President Adama Barrow has said that supporters of the ousted leader, Yahya Jammeh are a part of the Gambian society and that their rights will be secured and guaranteed.
Barrow’s statement came at a time when opposition activists are accusing government supporters of inciting violence and reprisal attacks amid calls for the banning of the defeated ex-ruling party.
“I told them that supporters of the former regime are part of Gambian society and like everyone else, are stakeholders in the reforms taking place,” Mr. Barrow said.
“Some of them had embraced the change of regime and are supporting my government. In politics, there are no permanent friends and no permanent enemies. One has to be courageous to take criticism.”
Barrow met with EU Human Rights Representative, Stavros Lambrinidis, whose team had battled Jammeh’s regime with 17 demands to help improve the deteriorating human rights condition in the country at the time.
Jammeh was accused of enforced disappearances, torture, killings and brutally suppressing dissenting voices. Security forces under Jammeh acted with impunity and the former autocratic ruler refused to prosecute them.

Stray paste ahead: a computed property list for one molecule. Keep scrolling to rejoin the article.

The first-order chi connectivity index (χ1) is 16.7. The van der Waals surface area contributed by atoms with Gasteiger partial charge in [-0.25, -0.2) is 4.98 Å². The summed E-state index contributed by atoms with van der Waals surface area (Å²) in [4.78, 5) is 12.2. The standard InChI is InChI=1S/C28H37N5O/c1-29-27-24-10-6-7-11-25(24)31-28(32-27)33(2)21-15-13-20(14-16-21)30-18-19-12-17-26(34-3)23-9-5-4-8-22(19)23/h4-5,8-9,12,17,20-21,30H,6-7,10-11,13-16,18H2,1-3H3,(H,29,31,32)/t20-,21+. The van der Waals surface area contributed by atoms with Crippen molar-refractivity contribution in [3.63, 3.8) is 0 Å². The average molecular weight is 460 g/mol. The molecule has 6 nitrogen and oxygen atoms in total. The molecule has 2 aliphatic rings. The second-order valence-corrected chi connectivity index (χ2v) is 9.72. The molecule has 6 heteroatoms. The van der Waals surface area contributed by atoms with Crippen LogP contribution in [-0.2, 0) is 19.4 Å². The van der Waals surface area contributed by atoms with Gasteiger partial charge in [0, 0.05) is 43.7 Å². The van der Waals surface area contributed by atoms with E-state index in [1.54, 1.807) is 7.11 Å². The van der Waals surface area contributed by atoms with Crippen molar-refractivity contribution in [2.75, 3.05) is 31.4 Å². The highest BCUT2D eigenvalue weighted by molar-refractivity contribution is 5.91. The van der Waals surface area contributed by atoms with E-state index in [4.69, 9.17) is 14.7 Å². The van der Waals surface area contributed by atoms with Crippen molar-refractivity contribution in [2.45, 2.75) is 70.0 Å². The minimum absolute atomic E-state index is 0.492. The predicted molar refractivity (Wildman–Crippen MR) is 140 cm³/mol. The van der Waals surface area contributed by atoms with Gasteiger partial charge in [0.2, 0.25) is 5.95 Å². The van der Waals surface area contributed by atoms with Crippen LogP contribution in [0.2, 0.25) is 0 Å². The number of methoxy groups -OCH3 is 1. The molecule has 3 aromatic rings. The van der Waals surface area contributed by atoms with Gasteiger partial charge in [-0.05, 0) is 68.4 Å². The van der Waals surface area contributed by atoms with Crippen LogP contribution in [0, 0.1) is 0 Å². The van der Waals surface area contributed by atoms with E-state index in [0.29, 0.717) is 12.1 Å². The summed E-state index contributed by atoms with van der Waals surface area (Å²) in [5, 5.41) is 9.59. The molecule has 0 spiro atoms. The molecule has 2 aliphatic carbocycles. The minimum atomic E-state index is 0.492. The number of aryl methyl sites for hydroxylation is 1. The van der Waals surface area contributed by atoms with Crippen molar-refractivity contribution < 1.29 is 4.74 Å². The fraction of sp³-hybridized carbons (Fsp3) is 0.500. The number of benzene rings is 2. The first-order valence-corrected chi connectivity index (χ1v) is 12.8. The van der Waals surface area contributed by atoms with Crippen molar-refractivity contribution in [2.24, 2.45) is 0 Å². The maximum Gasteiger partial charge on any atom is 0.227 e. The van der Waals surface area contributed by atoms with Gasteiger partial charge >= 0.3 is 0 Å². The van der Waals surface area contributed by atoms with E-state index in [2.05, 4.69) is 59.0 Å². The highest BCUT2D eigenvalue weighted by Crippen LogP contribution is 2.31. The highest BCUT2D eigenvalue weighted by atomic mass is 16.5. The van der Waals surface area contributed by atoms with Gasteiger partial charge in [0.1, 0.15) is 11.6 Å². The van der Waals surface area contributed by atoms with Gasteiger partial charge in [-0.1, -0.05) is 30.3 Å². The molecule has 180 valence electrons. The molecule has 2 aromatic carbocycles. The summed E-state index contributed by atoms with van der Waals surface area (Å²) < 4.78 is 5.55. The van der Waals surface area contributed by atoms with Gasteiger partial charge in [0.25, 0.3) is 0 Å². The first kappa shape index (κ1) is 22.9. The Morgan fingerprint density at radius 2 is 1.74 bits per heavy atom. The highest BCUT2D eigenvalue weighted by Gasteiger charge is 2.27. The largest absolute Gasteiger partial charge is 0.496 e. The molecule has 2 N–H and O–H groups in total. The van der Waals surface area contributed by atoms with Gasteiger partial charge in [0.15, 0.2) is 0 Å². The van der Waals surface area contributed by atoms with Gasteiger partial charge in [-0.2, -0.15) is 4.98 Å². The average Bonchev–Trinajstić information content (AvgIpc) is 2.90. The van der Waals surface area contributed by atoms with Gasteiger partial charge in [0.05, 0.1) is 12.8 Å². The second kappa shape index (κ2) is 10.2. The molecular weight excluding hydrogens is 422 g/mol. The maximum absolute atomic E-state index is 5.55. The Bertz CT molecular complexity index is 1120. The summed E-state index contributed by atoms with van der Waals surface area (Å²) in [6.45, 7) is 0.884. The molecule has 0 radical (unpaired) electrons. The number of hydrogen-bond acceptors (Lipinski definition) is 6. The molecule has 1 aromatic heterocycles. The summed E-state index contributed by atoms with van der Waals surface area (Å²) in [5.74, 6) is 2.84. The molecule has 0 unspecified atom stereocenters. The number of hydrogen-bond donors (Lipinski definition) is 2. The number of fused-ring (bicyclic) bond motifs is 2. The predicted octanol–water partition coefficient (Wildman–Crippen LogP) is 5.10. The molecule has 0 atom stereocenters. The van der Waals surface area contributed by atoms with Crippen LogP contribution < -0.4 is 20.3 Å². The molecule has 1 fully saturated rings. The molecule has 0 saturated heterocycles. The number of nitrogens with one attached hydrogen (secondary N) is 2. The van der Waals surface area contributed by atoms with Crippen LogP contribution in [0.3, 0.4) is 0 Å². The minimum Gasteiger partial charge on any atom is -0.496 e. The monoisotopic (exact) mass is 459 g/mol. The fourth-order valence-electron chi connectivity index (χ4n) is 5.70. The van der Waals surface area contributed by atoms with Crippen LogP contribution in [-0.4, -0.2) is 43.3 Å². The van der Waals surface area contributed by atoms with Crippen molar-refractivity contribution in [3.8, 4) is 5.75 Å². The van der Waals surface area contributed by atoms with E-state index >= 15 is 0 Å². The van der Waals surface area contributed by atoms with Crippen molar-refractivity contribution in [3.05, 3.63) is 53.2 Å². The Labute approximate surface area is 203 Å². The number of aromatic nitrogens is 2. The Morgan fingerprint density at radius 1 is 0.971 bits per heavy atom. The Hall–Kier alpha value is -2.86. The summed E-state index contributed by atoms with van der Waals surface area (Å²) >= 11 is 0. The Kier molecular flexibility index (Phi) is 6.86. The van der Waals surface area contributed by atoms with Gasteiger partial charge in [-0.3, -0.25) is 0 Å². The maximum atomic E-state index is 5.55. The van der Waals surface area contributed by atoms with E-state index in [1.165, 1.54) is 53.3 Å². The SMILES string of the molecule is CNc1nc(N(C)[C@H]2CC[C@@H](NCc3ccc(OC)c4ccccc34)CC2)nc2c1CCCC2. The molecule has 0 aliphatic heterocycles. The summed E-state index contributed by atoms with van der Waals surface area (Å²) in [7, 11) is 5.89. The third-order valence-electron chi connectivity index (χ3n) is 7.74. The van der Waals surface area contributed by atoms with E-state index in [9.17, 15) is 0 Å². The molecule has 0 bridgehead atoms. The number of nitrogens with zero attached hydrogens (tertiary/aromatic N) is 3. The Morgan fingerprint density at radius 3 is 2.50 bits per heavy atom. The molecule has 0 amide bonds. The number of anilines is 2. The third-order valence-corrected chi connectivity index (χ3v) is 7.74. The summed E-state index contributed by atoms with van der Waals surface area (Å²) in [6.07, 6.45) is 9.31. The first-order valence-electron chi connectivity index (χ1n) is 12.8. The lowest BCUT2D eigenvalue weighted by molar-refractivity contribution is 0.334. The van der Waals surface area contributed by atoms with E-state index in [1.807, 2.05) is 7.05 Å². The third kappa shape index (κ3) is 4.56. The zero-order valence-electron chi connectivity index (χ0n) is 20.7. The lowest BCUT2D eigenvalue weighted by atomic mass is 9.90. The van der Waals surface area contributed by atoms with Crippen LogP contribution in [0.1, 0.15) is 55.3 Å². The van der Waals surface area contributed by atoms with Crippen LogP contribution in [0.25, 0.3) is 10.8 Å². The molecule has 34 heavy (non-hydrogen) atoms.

“We are optimistic and willing to learn while working towards comprehensive reforms including the security sector. We will bring in a new and all-encompassing Constitution for the Third Republic,” said Barrow.
Lambrinidis said he appreciated the efforts of the government to change policies, hearts, and minds, and integrate human rights in its reforms. He added that the Barrow administration had encouraged many with the inclusion of members of civil society in its endeavors.
Gambia says it will set up a truth and reconciliation commission to look into crimes committed by the former regime, and it will offer to pay reparations to victims.
Barrow’s government is under pressure to act as calls for justice grow. Nine former high-ranking officers with the National Intelligence Agency were arrested and charged with murder in the death of an opposition activist.